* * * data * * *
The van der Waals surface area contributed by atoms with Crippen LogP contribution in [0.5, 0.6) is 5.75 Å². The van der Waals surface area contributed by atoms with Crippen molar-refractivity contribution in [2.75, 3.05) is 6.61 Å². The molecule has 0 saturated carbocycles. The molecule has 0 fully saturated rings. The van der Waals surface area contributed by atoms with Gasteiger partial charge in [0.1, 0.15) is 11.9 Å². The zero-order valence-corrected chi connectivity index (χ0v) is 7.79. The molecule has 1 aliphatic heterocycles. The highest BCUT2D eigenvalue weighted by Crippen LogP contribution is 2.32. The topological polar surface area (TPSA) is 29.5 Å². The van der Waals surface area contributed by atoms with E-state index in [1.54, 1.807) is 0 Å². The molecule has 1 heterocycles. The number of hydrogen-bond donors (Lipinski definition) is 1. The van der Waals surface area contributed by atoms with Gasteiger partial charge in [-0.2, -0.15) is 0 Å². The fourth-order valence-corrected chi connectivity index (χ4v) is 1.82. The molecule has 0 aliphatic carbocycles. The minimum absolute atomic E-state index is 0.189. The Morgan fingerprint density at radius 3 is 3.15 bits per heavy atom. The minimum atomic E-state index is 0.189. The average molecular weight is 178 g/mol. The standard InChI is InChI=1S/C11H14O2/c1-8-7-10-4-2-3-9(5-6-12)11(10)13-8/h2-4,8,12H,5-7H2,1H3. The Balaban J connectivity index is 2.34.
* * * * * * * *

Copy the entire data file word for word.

The van der Waals surface area contributed by atoms with Crippen LogP contribution in [0.5, 0.6) is 5.75 Å². The van der Waals surface area contributed by atoms with Crippen molar-refractivity contribution in [2.75, 3.05) is 6.61 Å². The molecule has 0 saturated carbocycles. The molecule has 0 fully saturated rings. The van der Waals surface area contributed by atoms with Gasteiger partial charge in [0.1, 0.15) is 11.9 Å². The zero-order valence-corrected chi connectivity index (χ0v) is 7.79. The molecule has 1 aliphatic heterocycles. The highest BCUT2D eigenvalue weighted by Crippen LogP contribution is 2.32. The topological polar surface area (TPSA) is 29.5 Å². The van der Waals surface area contributed by atoms with E-state index in [1.54, 1.807) is 0 Å². The molecule has 1 heterocycles. The number of hydrogen-bond donors (Lipinski definition) is 1. The van der Waals surface area contributed by atoms with Gasteiger partial charge in [-0.2, -0.15) is 0 Å². The fourth-order valence-corrected chi connectivity index (χ4v) is 1.82. The molecule has 0 aliphatic carbocycles. The minimum absolute atomic E-state index is 0.189. The Morgan fingerprint density at radius 3 is 3.15 bits per heavy atom. The minimum atomic E-state index is 0.189. The average molecular weight is 178 g/mol. The standard InChI is InChI=1S/C11H14O2/c1-8-7-10-4-2-3-9(5-6-12)11(10)13-8/h2-4,8,12H,5-7H2,1H3. The Balaban J connectivity index is 2.34.